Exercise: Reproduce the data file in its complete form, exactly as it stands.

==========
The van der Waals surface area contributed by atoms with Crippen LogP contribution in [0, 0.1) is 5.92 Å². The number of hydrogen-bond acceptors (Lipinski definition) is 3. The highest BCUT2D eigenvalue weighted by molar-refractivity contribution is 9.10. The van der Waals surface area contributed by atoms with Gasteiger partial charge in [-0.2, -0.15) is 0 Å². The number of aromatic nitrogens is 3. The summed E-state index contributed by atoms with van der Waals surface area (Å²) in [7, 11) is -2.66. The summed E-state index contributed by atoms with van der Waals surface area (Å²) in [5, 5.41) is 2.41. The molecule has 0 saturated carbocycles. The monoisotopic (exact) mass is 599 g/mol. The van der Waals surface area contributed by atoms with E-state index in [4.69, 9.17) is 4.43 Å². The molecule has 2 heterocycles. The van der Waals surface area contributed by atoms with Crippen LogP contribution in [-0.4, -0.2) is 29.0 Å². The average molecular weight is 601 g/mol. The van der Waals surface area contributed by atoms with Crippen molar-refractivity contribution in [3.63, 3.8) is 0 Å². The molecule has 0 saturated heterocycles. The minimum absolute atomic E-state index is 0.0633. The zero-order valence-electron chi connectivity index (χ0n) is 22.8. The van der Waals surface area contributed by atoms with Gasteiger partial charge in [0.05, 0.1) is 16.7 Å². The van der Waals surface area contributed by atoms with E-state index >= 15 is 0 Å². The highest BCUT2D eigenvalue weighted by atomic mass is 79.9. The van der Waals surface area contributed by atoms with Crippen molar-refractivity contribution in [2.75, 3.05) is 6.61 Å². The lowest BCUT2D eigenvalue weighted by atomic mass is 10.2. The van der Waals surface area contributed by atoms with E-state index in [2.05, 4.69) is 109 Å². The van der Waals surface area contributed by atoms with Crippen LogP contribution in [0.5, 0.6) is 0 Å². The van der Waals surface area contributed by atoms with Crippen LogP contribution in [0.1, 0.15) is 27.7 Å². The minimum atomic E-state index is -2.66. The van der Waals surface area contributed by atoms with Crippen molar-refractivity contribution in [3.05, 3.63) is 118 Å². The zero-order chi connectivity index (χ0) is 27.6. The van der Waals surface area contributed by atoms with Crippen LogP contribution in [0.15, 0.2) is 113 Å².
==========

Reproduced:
The van der Waals surface area contributed by atoms with Crippen LogP contribution in [0, 0.1) is 5.92 Å². The number of hydrogen-bond acceptors (Lipinski definition) is 3. The highest BCUT2D eigenvalue weighted by molar-refractivity contribution is 9.10. The van der Waals surface area contributed by atoms with Gasteiger partial charge in [-0.2, -0.15) is 0 Å². The number of aromatic nitrogens is 3. The summed E-state index contributed by atoms with van der Waals surface area (Å²) in [7, 11) is -2.66. The summed E-state index contributed by atoms with van der Waals surface area (Å²) in [5, 5.41) is 2.41. The molecule has 0 saturated carbocycles. The monoisotopic (exact) mass is 599 g/mol. The van der Waals surface area contributed by atoms with E-state index in [4.69, 9.17) is 4.43 Å². The molecule has 2 heterocycles. The van der Waals surface area contributed by atoms with Crippen LogP contribution in [-0.4, -0.2) is 29.0 Å². The average molecular weight is 601 g/mol. The van der Waals surface area contributed by atoms with Crippen molar-refractivity contribution in [3.63, 3.8) is 0 Å². The molecule has 0 saturated heterocycles. The minimum absolute atomic E-state index is 0.0633. The zero-order valence-electron chi connectivity index (χ0n) is 22.8. The van der Waals surface area contributed by atoms with Gasteiger partial charge in [0.05, 0.1) is 16.7 Å². The van der Waals surface area contributed by atoms with E-state index >= 15 is 0 Å². The highest BCUT2D eigenvalue weighted by atomic mass is 79.9. The van der Waals surface area contributed by atoms with Crippen molar-refractivity contribution in [2.75, 3.05) is 6.61 Å². The lowest BCUT2D eigenvalue weighted by atomic mass is 10.2. The van der Waals surface area contributed by atoms with E-state index in [2.05, 4.69) is 109 Å². The van der Waals surface area contributed by atoms with Crippen LogP contribution in [0.5, 0.6) is 0 Å². The van der Waals surface area contributed by atoms with Crippen LogP contribution in [0.1, 0.15) is 27.7 Å². The minimum atomic E-state index is -2.66. The van der Waals surface area contributed by atoms with Crippen molar-refractivity contribution in [3.05, 3.63) is 118 Å². The zero-order chi connectivity index (χ0) is 27.6. The van der Waals surface area contributed by atoms with Crippen LogP contribution in [0.15, 0.2) is 113 Å².